More women are speaking out, but the media must strive to tell their stories with care, writes Kristine Ziwica.
Last week, the ABC announced it was planning a special Q&A panel on the #MeToo movement, which will air on February 15th. Given #MeToo has dominated the headlines since sexual harassment and assault allegations were published about Harvey Weinstein in October of last year, there’s nothing surprising about that. (Well, it’s a bit surprising that Q&A producers have waited so long to devote a program to the topic.)
What is truly surprising is that the Q&A producers have opted to invite controversial Sydney barrister Charles Waterstreet, a man who has been accused of harassment by a number of women, onto the panel. For the record, Waterstreet has denied the claims published in a series of articles for New Matilda.
And what is also surprising is that even though the show will discuss a movement driven by women sharing their personal experiences of sexual harassment and assault, the panel will not feature a single woman who has, at least publicly, shared her experience – what some call a survivor advocate. Also expected to appear on the panel are actress Rachel Griffiths, employment lawyer Josh Bornstein and Professor Catharine Lumby.
The choice of panellists brought swift condemnation. Nina Funnell, a sexual assault survivor and journalist who worked on the New Matilda investigation, made her thoughts perfectly clear in a comment piece for Fairfax. “It’s rather insulting that the ABC would prioritise the voices of men while relegating sexual assault survivors to the audience,” she wrote.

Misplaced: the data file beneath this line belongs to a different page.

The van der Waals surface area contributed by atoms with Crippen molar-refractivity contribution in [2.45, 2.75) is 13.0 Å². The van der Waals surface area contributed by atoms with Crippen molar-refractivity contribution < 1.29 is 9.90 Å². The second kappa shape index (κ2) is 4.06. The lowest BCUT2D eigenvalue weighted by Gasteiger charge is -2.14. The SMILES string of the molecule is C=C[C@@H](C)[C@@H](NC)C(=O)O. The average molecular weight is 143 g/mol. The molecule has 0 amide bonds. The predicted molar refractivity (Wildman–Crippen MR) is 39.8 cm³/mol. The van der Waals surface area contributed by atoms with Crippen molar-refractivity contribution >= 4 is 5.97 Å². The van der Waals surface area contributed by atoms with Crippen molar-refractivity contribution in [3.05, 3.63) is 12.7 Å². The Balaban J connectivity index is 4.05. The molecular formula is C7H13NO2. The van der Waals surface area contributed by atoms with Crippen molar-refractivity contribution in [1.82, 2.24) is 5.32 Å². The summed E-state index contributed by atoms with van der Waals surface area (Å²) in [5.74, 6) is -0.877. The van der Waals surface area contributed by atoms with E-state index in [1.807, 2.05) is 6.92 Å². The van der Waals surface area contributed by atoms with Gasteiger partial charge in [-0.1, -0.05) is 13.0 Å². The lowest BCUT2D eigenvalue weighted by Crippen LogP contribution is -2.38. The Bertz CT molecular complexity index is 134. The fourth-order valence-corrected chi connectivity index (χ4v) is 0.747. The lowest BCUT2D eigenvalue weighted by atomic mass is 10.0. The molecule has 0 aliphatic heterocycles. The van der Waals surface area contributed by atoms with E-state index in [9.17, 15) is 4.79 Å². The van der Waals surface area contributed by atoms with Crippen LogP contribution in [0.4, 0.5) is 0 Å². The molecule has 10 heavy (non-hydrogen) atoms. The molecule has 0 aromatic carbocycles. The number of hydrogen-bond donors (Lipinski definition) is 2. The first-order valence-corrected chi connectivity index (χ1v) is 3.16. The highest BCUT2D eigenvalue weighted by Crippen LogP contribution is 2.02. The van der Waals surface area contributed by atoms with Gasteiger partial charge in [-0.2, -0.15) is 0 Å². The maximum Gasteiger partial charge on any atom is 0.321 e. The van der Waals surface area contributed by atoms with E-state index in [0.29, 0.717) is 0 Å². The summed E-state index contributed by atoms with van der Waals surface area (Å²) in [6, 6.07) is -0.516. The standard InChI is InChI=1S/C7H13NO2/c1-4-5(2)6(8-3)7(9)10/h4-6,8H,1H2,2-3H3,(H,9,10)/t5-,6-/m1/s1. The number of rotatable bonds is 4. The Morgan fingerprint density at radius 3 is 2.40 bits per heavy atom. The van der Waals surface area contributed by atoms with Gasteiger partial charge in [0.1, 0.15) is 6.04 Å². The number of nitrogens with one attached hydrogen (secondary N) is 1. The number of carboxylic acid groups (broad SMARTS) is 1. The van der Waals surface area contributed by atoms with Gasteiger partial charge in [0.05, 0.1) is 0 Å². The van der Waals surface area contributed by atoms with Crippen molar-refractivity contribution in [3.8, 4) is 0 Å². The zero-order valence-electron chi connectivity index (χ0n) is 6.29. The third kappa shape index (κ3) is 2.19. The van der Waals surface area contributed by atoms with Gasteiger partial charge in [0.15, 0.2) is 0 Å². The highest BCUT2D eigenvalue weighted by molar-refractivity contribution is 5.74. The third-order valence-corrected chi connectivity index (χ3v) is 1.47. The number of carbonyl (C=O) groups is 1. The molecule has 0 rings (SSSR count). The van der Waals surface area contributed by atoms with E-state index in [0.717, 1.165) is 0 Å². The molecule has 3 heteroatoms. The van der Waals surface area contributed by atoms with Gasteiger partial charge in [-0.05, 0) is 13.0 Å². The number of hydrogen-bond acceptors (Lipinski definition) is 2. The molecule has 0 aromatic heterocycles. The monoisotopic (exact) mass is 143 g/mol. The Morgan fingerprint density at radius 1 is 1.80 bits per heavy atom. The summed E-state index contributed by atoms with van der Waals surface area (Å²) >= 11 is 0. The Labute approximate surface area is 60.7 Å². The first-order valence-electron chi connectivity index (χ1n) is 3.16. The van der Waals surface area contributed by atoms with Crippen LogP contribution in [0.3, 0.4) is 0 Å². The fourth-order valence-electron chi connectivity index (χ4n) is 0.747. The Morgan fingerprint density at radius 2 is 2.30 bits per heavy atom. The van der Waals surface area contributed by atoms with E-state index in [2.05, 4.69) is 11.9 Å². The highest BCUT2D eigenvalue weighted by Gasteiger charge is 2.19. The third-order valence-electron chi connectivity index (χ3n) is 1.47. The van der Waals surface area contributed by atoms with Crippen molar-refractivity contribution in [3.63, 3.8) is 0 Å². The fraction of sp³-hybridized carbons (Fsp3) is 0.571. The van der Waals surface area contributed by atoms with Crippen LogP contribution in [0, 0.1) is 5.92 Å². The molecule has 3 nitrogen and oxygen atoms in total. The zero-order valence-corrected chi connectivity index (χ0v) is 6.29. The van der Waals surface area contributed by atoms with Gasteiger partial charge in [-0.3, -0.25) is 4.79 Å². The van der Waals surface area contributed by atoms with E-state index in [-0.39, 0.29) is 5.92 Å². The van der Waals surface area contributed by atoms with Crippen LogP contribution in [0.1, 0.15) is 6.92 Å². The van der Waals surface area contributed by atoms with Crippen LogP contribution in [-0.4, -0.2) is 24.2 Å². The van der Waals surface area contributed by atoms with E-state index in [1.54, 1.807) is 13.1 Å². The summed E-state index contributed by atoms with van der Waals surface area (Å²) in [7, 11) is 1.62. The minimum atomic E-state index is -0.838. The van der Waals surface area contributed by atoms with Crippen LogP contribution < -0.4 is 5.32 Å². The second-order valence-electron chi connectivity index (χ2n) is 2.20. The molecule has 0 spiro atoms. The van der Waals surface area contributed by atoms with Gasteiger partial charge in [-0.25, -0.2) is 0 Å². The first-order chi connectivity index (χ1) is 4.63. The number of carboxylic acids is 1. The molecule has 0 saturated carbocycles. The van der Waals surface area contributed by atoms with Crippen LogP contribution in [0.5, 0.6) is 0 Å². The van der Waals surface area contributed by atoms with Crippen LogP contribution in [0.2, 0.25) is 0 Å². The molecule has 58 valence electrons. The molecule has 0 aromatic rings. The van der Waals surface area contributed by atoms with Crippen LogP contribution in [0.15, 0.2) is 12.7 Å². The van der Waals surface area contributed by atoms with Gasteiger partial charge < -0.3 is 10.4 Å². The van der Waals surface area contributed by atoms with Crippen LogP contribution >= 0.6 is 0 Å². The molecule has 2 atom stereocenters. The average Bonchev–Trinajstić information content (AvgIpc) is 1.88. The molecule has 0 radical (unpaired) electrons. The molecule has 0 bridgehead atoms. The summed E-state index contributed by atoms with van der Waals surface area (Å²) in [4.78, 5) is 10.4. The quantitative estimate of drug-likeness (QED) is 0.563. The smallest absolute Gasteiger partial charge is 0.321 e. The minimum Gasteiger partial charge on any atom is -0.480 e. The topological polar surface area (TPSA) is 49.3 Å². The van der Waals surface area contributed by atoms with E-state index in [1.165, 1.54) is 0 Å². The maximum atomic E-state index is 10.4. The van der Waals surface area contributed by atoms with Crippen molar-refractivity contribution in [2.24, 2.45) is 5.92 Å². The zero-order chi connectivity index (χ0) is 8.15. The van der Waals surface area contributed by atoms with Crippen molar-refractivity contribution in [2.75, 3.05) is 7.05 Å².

Women’s officers from 11 universities representing more than 800,000 female students from across the country wrote a joint letter condemning the decision. “By giving Waterstreet a place on this panel, the ABC is silencing the voices of survivors in exchange for advancing the voice of perpetrators,” they wrote.
To my mind, this isn’t just about Q&A. While the choice to feature an alleged perpetrator and relegate those with lived experience to the audience is egregious and I join others in strongly recommending the producer’s reconsider, this latest row over media representations of violence against women raises some important questions about how, in this new #MeToo era, the media reports women’s experiences of trauma, if indeed they give these women a platform at all.